"Anthony called my son -- I'll never forget when he got the call," Mike Fiorello said. "[Adam] was taking chemo and he was just miserable. He was just getting his body destroyed by this poison. He didn't answer the call, but he got this message from Anthony and he didn't return the call because he didn't know what to say. The Rizzo family found out about Adam, and they helped us through a really tough time."
The Anthony Rizzo Family Foundation helped pay for the travel expenses so Adam could get his treatments in New York. The foundation paid for a room at the Miami hospital when Adam was transferred there for care.
Last year at Rizzo's fourth annual "Walk-Off for Cancer," held in his hometown of Parkland, "Team Adam," which was walking on behalf of Adam Fiorello, was the top fundraising group. Adam couldn't do the 5-kilometer walk himself; he was too weak.
"The Rizzo family did a lot of good things for us," Mike Fiorello said. "They had a real impact on me and my family."
Rizzo, 27, saw Adam before he left Florida to start Spring Training this year at an event sponsored by the city of Parkland.
"I knew he wasn't doing well," Rizzo said. "He looked good, but I could tell he wasn't doing good. His spirits were through the roof and he was appreciative and thanking everyone. A few weeks later, he passed away."
Adam died on March 8 at the age of 22. The Rizzo Foundation stepped in again and helped pay for the funeral costs.
"[Anthony's brother] Johnny Rizzo spent time with my son Nicholas at Adam's viewing," said Fiorello, 60. "Nick talks about it all the time. [The Rizzo Foundation] is truly a family affair that all four of them are involved in this process."
The four include Anthony and his brother plus their parents, John and Laurie. This year, they have created the "Hope 44" program at the University of Miami Sylvester Center, where Rizzo received treatment. Rizzo has firsthand knowledge of cancer and the nightmares connected with it. In April 2008, when he was a Minor Leaguer in the Red Sox organization, Rizzo was diagnosed with limited state classical Hodgkins' lymphoma.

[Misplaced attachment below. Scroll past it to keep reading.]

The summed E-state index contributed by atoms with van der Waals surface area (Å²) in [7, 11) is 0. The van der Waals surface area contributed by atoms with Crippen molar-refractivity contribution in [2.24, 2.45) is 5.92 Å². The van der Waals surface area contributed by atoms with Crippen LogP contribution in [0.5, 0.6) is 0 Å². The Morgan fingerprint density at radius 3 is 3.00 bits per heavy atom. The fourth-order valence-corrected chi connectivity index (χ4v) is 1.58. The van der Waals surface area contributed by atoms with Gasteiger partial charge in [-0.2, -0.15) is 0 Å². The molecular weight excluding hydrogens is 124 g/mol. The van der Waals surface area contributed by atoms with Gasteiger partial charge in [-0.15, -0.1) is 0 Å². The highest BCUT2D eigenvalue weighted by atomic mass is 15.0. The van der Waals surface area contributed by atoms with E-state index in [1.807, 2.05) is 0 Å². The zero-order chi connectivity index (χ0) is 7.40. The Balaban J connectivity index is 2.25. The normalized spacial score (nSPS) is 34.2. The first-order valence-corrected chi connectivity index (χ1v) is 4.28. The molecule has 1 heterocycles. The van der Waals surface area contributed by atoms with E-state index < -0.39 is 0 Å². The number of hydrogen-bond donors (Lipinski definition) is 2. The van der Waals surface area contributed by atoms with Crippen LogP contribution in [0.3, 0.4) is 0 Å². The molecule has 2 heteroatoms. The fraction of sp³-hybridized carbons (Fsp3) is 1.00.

Rizzo was lucky. He survived. A three-time All-Star, winner of his first Gold Glove and Silver Slugger Awards, and now a World Series champ, Rizzo is trying to give cancer patients some hope in their battle against the deadly disease.
At the Ann & Robert H. Lurie Children's Hospital in Chicago, the Rizzo Foundation sponsors Lura Carstensen, a child life specialist, whose job it is to explain cancer to children and their parents. Rizzo is a monthly visitor to the "Center for Cancer and Blood Disorders" on the 18th floor at Lurie's. The ARFF has tried to make it more comfortable there by sponsoring a room that provides snacks for family members and patients. The message on the wall is: "Stay Strong, Dream Big."
Rizzo doesn't focus on just the patients, but on the families.
"When I was sick, I saw my mom and dad and brother and grandparents, and I felt they were way worse than I was," Rizzo said. "When you love someone and they're suffering and there's nothing you can do about it, it's hard. That's definitely one of our biggest missions.
"At Lurie's and down here [at Sylvester], we have social workers who will be calling families," Rizzo said. "Down here, we started [the "Hope 44"] program so that within 48 hours, a social worker will call a family member after they're diagnosed and try to explain every single thing and the finances and how it's going to work and the planning, and basically everything you need to know. Maybe the doctors didn't explain it -- or even when the doctors do explain it to you, your head is in a million places. We want to give them assistance right away."
Why 44? That's Rizzo's uniform number with the Cubs.
"They really do a good job of making people feel loved," Mike Fiorello said of the Rizzo family. "[Anthony] went and saw my son at the hospital on multiple occasions -- that had a real impact on us. He made my son feel so good."
Rizzo gave him hope. It's a perfect gift during the holidays.